Budgets, Budgets Everywhere

So guess what we’re covering in Managerial Accounting this week? Budgets.

So guess what I’ve been tasked with at work? Budgets.

So guess what the motorcycle, a payroll frequency change and a misunderstanding over the availability of paid time off have ruined? My budget.

What I think is really amusing about budgets is that in many ways they are like any other kind of plan, in that they are inevitably broken. Here at work, our 2008 budget, or as we refer to it, the Plan (ha!) did not take the recession into account, and as such, it’s fairly well worthless. I get to report cumulative sales everyday and what percentage of our monthly sales goal we’ve met and where we are compared to last year. Last year was a nice year, so I generally get to say that we’re down $x. It’s great. What’s even greater is that I saw the 2008 Plan being created, and it was basically the income statements from 2007, marked up by 20%. Hello?!

In school, we learned that top-down budgets are not effective because lower level managers don’t buy into them. Of course, bottom-up budgets aren’t effective either, because when the lower level managers get to set their own goals, they utilize “budgetary slack”, which means that they leave room for screw ups so that they can pretty much do what they want and still hit their budget numbers. Bottom line? Budgets aren’t effective.

My budget isn’t all that effective either. I plan for what we make, what we need, our bills, and anything else I know to expect. It’s all in a handy Excel spreadsheet that I update when I balance my checkbook (every three or four days, yo). I do all that planning, and then the cat gets sick, and WH’s headlight on the bike goes out, and something else happens, and all of a sudden, the Plan is all to hell. There are times where nothing happens, and the Plan is right, and it is good, and I can maybe even sneak some treats in there somewhere, somehow, but I think you see my larger point here.

We rule our lives by Plans that we’re not going to make. We try to account for all known opportunities and risks, and we can’t. Then we get upset because we’re not making Plan. So we fire people. Or we spend more money, under the adage that you have to spend it to make it. Or we play the “rob Peter to pay Paul” game.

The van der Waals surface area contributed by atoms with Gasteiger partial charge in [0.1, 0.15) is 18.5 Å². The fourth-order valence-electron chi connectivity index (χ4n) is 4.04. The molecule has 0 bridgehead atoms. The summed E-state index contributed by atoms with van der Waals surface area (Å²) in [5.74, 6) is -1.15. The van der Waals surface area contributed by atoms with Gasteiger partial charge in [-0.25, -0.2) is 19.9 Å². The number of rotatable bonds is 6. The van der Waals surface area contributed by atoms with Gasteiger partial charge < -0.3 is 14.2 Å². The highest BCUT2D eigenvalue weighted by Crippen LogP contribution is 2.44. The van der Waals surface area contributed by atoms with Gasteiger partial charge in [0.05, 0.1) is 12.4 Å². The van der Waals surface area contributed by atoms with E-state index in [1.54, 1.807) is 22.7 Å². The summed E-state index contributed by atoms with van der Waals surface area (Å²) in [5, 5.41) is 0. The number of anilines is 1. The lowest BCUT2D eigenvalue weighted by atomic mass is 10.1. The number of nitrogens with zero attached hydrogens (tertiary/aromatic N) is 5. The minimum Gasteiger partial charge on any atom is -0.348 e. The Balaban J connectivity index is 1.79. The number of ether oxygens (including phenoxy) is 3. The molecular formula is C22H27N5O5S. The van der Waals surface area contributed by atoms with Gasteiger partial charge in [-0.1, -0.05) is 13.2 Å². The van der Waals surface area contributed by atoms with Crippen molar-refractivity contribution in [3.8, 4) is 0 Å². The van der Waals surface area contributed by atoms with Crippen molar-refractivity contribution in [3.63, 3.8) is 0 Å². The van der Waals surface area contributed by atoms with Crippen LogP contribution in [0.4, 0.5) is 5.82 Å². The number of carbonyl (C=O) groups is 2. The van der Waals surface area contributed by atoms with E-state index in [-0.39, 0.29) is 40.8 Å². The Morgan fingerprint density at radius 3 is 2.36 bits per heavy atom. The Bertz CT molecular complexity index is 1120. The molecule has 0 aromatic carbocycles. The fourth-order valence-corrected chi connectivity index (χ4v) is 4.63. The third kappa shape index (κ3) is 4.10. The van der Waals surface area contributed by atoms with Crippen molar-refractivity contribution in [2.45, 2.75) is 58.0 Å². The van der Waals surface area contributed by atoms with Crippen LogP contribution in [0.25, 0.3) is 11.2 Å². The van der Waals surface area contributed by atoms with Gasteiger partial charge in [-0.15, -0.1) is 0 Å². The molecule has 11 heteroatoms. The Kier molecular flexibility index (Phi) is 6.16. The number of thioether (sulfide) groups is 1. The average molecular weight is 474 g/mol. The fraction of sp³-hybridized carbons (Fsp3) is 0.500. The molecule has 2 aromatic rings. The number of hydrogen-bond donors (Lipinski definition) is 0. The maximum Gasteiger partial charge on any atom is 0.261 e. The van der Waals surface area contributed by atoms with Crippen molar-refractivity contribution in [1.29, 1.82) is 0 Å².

My neurosis can hardly wrap it’s mind around this, but what if we all stopped making Plans? What would happen? Would we all be a lot happier, because we aren’t measuring reality against our idea of what reality should have been? Would we all just flounder aimlessly through life, because we aren’t trying to meet a Plan? Would we rip a hole in the time-space continuum by not worrying so much?

Internet, I don’t know how much of this is revealed in my posts, but I’m hyper-vigilant. What that means is that I have a strong internal belief that a watched pot is a safe pot, and that if you turn around for a minute, that fucker will come flying off the stovetop and smack you in the face. When I was a little girl, I actually thought that I could prevent bad things from happening if I worried about them enough. If they did happen, it must have been because I didn’t put enough mental energy into preventing it. Kind of a sick and twisted opposite-like version of the law of Attraction. It was exhausting. Frankly, I’m too busy now for that level and tenor of vigilance. I know that it’s not so much a matter of making progress, because I still catch myself watching pots when I have the time.

Last night, though, while I was beating my head into my desk and thinking about sticking a pen in my eye, it occurred to me that maybe we should all just stand up and say “Screw Plans. What’s gonna happen is gonna happen, and we’ll still be breathing”. What kind of collective inner peace could we achieve that way?

Meanwhile, is there any catastrophe you’d like to me prevent with my special brain power? 😉